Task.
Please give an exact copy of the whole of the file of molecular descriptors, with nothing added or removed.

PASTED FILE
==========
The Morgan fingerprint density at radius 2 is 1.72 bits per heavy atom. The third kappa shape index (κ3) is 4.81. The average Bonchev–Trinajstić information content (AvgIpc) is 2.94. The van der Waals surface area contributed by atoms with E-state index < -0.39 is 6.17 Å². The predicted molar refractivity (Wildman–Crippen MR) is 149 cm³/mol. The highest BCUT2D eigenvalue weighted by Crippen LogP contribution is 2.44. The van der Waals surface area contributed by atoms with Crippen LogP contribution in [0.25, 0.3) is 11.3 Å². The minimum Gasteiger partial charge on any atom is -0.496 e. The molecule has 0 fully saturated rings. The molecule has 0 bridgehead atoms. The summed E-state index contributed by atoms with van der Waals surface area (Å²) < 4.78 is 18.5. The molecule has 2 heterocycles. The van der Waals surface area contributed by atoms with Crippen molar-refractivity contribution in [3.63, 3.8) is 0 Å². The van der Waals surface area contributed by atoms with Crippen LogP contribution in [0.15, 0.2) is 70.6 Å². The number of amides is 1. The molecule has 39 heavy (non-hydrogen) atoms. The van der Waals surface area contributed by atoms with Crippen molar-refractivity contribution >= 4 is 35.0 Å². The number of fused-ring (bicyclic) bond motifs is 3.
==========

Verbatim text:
The Morgan fingerprint density at radius 2 is 1.72 bits per heavy atom. The third kappa shape index (κ3) is 4.81. The average Bonchev–Trinajstić information content (AvgIpc) is 2.94. The van der Waals surface area contributed by atoms with E-state index < -0.39 is 6.17 Å². The predicted molar refractivity (Wildman–Crippen MR) is 149 cm³/mol. The highest BCUT2D eigenvalue weighted by Crippen LogP contribution is 2.44. The van der Waals surface area contributed by atoms with Crippen LogP contribution in [0.25, 0.3) is 11.3 Å². The minimum Gasteiger partial charge on any atom is -0.496 e. The molecule has 0 fully saturated rings. The molecule has 0 bridgehead atoms. The summed E-state index contributed by atoms with van der Waals surface area (Å²) < 4.78 is 18.5. The molecule has 2 heterocycles. The van der Waals surface area contributed by atoms with Crippen molar-refractivity contribution in [3.63, 3.8) is 0 Å². The van der Waals surface area contributed by atoms with Crippen LogP contribution in [0.15, 0.2) is 70.6 Å². The number of amides is 1. The molecule has 39 heavy (non-hydrogen) atoms. The van der Waals surface area contributed by atoms with Crippen molar-refractivity contribution >= 4 is 35.0 Å². The number of fused-ring (bicyclic) bond motifs is 3.